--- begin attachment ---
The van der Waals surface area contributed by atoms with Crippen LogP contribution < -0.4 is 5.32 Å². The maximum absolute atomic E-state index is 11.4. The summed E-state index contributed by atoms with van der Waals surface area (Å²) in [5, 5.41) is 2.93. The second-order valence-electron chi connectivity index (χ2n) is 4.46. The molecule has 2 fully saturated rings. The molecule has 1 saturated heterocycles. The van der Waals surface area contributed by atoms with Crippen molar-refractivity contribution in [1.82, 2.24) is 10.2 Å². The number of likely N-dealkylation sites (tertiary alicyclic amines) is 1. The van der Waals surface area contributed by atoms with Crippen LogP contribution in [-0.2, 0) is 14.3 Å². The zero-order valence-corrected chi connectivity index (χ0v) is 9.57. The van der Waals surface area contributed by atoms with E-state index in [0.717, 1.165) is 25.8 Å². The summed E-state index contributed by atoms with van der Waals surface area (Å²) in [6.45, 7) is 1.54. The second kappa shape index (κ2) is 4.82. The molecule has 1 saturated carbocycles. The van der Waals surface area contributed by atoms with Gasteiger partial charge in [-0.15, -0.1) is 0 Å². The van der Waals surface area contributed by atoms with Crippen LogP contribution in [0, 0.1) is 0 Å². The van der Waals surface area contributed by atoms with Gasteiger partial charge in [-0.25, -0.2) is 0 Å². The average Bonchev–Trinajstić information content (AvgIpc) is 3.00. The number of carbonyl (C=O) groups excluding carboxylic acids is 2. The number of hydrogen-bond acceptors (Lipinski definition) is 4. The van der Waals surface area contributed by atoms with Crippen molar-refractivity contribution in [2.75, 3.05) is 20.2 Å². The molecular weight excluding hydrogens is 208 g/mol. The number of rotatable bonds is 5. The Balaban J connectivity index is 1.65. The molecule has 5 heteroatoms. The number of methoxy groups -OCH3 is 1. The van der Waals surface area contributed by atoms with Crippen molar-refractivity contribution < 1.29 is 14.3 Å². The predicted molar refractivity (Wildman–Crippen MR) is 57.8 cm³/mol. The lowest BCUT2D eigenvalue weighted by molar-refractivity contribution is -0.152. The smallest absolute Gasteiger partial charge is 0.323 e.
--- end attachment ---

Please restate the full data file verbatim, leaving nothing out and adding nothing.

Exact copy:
The van der Waals surface area contributed by atoms with Crippen LogP contribution < -0.4 is 5.32 Å². The maximum absolute atomic E-state index is 11.4. The summed E-state index contributed by atoms with van der Waals surface area (Å²) in [5, 5.41) is 2.93. The second-order valence-electron chi connectivity index (χ2n) is 4.46. The molecule has 2 fully saturated rings. The molecule has 1 saturated heterocycles. The van der Waals surface area contributed by atoms with Crippen molar-refractivity contribution in [1.82, 2.24) is 10.2 Å². The number of likely N-dealkylation sites (tertiary alicyclic amines) is 1. The van der Waals surface area contributed by atoms with Crippen LogP contribution in [-0.2, 0) is 14.3 Å². The zero-order valence-corrected chi connectivity index (χ0v) is 9.57. The van der Waals surface area contributed by atoms with E-state index in [0.717, 1.165) is 25.8 Å². The summed E-state index contributed by atoms with van der Waals surface area (Å²) in [6.45, 7) is 1.54. The second kappa shape index (κ2) is 4.82. The molecule has 1 saturated carbocycles. The van der Waals surface area contributed by atoms with Gasteiger partial charge in [-0.15, -0.1) is 0 Å². The van der Waals surface area contributed by atoms with Crippen LogP contribution in [0, 0.1) is 0 Å². The van der Waals surface area contributed by atoms with Gasteiger partial charge in [-0.25, -0.2) is 0 Å². The average Bonchev–Trinajstić information content (AvgIpc) is 3.00. The number of carbonyl (C=O) groups excluding carboxylic acids is 2. The number of hydrogen-bond acceptors (Lipinski definition) is 4. The van der Waals surface area contributed by atoms with Crippen molar-refractivity contribution in [2.75, 3.05) is 20.2 Å². The molecular weight excluding hydrogens is 208 g/mol. The number of rotatable bonds is 5. The Balaban J connectivity index is 1.65. The molecule has 5 heteroatoms. The number of methoxy groups -OCH3 is 1. The van der Waals surface area contributed by atoms with Crippen molar-refractivity contribution < 1.29 is 14.3 Å². The predicted molar refractivity (Wildman–Crippen MR) is 57.8 cm³/mol. The lowest BCUT2D eigenvalue weighted by molar-refractivity contribution is -0.152. The smallest absolute Gasteiger partial charge is 0.323 e.